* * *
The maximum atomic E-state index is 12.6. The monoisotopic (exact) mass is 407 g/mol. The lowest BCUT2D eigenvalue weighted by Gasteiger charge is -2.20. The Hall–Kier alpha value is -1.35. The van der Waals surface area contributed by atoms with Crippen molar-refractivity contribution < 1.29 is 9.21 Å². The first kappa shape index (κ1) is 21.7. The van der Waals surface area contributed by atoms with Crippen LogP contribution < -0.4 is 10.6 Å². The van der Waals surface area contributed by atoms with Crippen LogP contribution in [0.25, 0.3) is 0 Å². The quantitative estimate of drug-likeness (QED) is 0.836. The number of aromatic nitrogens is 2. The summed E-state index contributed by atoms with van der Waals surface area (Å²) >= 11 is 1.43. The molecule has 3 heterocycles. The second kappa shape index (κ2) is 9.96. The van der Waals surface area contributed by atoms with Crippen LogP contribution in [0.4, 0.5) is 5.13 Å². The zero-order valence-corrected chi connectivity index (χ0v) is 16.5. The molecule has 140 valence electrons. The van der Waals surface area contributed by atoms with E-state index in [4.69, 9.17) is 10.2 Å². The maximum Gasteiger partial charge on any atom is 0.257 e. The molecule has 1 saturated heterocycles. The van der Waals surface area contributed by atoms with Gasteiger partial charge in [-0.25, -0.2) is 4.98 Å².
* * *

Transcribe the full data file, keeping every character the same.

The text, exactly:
The maximum atomic E-state index is 12.6. The monoisotopic (exact) mass is 407 g/mol. The lowest BCUT2D eigenvalue weighted by Gasteiger charge is -2.20. The Hall–Kier alpha value is -1.35. The van der Waals surface area contributed by atoms with Crippen molar-refractivity contribution < 1.29 is 9.21 Å². The first kappa shape index (κ1) is 21.7. The van der Waals surface area contributed by atoms with Crippen LogP contribution < -0.4 is 10.6 Å². The van der Waals surface area contributed by atoms with Crippen LogP contribution in [0.25, 0.3) is 0 Å². The quantitative estimate of drug-likeness (QED) is 0.836. The number of aromatic nitrogens is 2. The summed E-state index contributed by atoms with van der Waals surface area (Å²) >= 11 is 1.43. The molecule has 3 heterocycles. The second kappa shape index (κ2) is 9.96. The van der Waals surface area contributed by atoms with Crippen LogP contribution in [0.4, 0.5) is 5.13 Å². The zero-order valence-corrected chi connectivity index (χ0v) is 16.5. The molecule has 140 valence electrons. The van der Waals surface area contributed by atoms with E-state index in [4.69, 9.17) is 10.2 Å². The maximum Gasteiger partial charge on any atom is 0.257 e. The molecule has 1 saturated heterocycles. The van der Waals surface area contributed by atoms with Gasteiger partial charge in [-0.25, -0.2) is 4.98 Å².